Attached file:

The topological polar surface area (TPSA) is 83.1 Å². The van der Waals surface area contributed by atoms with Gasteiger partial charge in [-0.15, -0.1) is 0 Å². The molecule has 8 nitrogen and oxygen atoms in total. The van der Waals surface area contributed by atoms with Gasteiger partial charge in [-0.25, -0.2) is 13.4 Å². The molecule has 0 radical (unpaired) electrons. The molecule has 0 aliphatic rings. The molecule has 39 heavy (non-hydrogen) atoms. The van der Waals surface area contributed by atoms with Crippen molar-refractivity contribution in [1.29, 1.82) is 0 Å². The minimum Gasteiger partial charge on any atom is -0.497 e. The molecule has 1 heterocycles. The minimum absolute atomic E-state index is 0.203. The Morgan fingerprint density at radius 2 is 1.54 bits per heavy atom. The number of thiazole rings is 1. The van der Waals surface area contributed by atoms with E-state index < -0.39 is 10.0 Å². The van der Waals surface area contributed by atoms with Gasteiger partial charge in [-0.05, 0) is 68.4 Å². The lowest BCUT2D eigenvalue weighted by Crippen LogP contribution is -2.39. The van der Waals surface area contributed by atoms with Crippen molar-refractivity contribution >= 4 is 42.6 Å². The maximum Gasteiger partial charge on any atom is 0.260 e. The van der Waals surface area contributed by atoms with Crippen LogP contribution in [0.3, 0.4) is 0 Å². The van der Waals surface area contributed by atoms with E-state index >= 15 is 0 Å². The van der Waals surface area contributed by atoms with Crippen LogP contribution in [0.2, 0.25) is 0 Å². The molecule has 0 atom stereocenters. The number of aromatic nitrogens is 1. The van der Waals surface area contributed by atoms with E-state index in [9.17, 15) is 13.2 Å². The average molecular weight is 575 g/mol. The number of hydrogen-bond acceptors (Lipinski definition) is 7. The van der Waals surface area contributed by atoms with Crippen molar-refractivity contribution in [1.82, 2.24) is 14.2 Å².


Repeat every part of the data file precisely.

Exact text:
The topological polar surface area (TPSA) is 83.1 Å². The van der Waals surface area contributed by atoms with Gasteiger partial charge in [-0.15, -0.1) is 0 Å². The molecule has 8 nitrogen and oxygen atoms in total. The van der Waals surface area contributed by atoms with Gasteiger partial charge in [-0.25, -0.2) is 13.4 Å². The molecule has 0 radical (unpaired) electrons. The molecule has 0 aliphatic rings. The molecule has 39 heavy (non-hydrogen) atoms. The van der Waals surface area contributed by atoms with Crippen molar-refractivity contribution in [1.29, 1.82) is 0 Å². The minimum Gasteiger partial charge on any atom is -0.497 e. The molecule has 1 heterocycles. The minimum absolute atomic E-state index is 0.203. The Morgan fingerprint density at radius 2 is 1.54 bits per heavy atom. The number of thiazole rings is 1. The van der Waals surface area contributed by atoms with E-state index < -0.39 is 10.0 Å². The van der Waals surface area contributed by atoms with Gasteiger partial charge in [-0.05, 0) is 68.4 Å². The lowest BCUT2D eigenvalue weighted by Crippen LogP contribution is -2.39. The van der Waals surface area contributed by atoms with Crippen molar-refractivity contribution >= 4 is 42.6 Å². The maximum Gasteiger partial charge on any atom is 0.260 e. The van der Waals surface area contributed by atoms with Crippen LogP contribution in [0.3, 0.4) is 0 Å². The van der Waals surface area contributed by atoms with E-state index >= 15 is 0 Å². The van der Waals surface area contributed by atoms with Crippen LogP contribution in [0.2, 0.25) is 0 Å². The molecule has 0 atom stereocenters. The number of aromatic nitrogens is 1. The van der Waals surface area contributed by atoms with E-state index in [9.17, 15) is 13.2 Å². The average molecular weight is 575 g/mol. The number of hydrogen-bond acceptors (Lipinski definition) is 7. The van der Waals surface area contributed by atoms with Crippen molar-refractivity contribution in [1.82, 2.24) is 14.2 Å².